A milestone is a goal you are working towards or a very important activity. Examples:
- Software fully tested (a goal)
- Project status meetings (an important activity)
- Go-live of a new software system (an important activity/goal)
- Getting approval for something (a goal)
Once you have finalized your project plan, you share it with your team and the people affected by your project.
Everybody who has some responsibility in the project needs to see with one glance what they have to do. That’s what the columns B, C and D are used for. An X depicts who has to contribute for a specific activity.
How you title the columns and how many columns you use depends on your project. For a project involving IT and marketing, you would have two columns, IT and marketing.
Project plan template: Video-Tutorial
Watch this video to see how to create a project plan using the template:
MORE TIPS FOR USING THE TEMPLATE
A few more ideas for using the project plan template in a smart way:
Maintain bank holidays
When there’s a bank holiday, you only have 4 days available for project work. This means you need to extend more labor intensive tasks to the subsequent week. An overview of current bank holidays will simplify project planning. That’s why I suggest entering the bank holidays of your country into the dedicated row tagged national holidays.
Check bank holidays for your country:
If your country is not on the list, just google for bank holidays <country>:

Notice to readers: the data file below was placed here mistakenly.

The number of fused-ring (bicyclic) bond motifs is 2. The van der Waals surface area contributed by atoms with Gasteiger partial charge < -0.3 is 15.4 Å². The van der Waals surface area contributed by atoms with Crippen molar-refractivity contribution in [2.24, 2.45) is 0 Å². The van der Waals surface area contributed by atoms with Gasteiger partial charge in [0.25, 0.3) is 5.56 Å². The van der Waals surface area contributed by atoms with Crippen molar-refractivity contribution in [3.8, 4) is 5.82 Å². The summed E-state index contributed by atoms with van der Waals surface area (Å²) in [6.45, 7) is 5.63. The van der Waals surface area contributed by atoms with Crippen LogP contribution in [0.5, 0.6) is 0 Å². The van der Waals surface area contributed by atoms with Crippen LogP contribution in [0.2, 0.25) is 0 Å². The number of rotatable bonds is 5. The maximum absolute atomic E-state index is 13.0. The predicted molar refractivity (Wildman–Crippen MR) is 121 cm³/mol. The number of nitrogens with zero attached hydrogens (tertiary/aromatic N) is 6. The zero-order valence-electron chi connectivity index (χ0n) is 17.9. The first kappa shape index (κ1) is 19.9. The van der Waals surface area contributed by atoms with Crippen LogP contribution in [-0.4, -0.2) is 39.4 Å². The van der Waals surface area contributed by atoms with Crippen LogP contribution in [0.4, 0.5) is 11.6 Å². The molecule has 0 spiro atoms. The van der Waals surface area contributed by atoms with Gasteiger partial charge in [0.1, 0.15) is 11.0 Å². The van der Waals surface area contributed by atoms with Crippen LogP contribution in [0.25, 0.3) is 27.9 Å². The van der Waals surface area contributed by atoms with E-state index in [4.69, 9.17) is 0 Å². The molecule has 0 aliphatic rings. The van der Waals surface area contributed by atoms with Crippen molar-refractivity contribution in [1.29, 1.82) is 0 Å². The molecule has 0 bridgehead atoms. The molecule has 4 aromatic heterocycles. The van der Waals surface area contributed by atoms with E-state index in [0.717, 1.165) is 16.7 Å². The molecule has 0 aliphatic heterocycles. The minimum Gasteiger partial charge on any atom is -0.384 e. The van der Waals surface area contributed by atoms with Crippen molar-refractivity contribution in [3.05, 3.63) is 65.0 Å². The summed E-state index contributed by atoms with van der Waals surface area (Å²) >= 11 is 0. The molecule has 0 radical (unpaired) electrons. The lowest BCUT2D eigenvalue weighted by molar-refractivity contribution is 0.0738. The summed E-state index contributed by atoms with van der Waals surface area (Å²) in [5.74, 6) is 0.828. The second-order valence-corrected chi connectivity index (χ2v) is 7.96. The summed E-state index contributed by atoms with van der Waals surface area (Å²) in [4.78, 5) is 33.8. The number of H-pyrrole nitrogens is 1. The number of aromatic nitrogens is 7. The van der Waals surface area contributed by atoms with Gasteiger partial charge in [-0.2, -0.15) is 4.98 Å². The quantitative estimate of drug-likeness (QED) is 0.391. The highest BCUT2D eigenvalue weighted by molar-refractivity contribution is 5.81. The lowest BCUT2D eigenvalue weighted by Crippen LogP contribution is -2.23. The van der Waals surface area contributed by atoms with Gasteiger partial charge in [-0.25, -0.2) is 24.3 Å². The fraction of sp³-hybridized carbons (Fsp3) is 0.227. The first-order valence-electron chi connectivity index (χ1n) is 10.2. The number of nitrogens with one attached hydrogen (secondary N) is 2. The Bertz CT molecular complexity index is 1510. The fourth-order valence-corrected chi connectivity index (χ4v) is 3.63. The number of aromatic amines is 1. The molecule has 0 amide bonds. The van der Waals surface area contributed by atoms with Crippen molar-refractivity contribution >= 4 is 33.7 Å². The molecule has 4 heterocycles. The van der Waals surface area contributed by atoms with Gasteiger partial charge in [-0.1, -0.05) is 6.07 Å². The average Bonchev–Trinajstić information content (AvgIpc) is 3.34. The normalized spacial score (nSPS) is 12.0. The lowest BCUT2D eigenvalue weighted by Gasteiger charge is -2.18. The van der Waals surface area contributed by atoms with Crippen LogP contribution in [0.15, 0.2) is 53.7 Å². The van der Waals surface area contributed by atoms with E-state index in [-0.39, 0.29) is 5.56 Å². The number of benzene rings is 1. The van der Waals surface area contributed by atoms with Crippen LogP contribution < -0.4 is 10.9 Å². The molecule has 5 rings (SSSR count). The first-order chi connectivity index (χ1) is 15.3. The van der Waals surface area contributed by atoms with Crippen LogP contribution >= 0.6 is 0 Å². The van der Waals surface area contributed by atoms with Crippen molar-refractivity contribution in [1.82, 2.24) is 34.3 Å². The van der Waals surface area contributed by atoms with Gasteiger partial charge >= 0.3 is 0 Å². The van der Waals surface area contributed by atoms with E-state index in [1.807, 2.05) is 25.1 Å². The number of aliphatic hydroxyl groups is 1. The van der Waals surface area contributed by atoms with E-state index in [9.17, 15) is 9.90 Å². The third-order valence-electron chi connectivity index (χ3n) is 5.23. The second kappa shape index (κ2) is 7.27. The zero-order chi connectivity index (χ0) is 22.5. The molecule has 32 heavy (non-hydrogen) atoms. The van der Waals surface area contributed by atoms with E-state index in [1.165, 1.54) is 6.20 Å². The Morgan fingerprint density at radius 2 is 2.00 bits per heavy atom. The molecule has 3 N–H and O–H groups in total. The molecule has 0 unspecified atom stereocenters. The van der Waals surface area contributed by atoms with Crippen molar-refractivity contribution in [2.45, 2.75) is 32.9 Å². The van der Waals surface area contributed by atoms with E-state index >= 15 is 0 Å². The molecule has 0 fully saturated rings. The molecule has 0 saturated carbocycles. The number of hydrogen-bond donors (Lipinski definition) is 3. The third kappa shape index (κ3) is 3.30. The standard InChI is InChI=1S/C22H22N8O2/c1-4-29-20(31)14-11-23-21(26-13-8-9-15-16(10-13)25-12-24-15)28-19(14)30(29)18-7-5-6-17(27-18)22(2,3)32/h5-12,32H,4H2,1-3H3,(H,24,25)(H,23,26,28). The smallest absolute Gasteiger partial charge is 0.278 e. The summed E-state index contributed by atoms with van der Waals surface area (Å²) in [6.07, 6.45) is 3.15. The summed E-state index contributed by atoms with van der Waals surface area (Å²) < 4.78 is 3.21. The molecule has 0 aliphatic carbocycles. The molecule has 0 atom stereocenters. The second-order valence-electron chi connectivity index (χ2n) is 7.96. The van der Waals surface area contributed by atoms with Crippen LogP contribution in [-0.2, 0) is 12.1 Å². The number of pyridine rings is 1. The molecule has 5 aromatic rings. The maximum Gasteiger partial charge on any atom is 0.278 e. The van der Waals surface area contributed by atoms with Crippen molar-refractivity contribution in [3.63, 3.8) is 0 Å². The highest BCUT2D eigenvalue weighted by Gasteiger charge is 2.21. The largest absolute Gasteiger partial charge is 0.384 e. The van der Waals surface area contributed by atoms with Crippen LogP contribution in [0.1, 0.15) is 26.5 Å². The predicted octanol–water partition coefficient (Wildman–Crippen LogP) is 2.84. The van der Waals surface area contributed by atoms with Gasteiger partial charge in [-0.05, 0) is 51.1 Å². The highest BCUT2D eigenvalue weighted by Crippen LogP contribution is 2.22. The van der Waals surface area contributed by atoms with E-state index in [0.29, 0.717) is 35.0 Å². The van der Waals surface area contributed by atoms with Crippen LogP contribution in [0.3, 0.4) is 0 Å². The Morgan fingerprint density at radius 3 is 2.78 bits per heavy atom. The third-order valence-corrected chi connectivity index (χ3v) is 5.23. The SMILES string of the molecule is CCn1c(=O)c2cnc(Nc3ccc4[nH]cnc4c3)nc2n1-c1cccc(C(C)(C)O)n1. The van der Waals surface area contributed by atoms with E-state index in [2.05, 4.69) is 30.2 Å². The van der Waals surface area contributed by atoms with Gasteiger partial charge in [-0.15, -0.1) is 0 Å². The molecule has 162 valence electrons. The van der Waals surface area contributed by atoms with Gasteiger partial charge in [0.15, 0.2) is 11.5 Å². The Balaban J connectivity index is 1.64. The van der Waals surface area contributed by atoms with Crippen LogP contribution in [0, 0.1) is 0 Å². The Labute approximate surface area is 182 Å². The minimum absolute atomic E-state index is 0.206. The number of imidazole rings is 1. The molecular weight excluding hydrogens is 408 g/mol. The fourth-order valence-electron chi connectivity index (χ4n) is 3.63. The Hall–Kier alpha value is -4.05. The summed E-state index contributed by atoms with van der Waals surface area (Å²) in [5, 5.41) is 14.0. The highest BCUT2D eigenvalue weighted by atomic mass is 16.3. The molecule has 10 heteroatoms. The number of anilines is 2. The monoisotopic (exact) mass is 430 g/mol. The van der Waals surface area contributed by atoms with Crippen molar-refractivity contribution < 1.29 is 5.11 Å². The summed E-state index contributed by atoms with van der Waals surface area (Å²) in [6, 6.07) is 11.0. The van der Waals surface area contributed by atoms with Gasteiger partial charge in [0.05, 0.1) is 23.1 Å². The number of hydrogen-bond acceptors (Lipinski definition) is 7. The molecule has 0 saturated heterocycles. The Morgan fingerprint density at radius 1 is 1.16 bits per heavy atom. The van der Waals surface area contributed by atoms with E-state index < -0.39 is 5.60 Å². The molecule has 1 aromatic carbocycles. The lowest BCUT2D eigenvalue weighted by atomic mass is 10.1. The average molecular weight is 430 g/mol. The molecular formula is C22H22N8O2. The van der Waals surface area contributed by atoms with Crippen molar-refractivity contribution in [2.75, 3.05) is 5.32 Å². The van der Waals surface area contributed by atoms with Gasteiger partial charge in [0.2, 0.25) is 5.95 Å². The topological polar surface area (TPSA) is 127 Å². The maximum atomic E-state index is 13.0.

Enter parallel projects
I also like to include projects running in parallel. This helps me plan my project around the peak phases of other projects. It’s a way to avoid resource bottlenecks and burn out of team members. Add all major parallel projects and activities and create new rows if necessary.
Printing the project plan
There are a few things to consider when making a printout. First, choose a large enough paper size. I would never go below 11 x 17 in, because if you do the content will be hard to read. Also, choose landscape mode so the plan can be printed full width.
Next, Excel allows you to either print the entire sheet or a specific area only. Printing only a specific area is useful if you want to visualize a certain project stage only.
In the printing dialog you can scale the content to fit your paper size. This way nothing will be cut off.
Making a PDF export
You can also export the Excel template in PDF form. This is useful when you need to share the plan with a larger audience using email. I prefer PDF because people can’t make any changes to the file. Excel allows you to save your file as PDF. Go to File, then choose Save As … and select PDF (*.pdf) as file format.
How granular should the project plan be?
Should you list each and every activity that needs to be performed, or should you just include the big tasks? Not an easy question and it really depends on the project.
Generally I only put down major tasks and milestones. I like to summarize tasks under one general task name. The detailed tasks or action items I manage in a separate file (see how I track action items).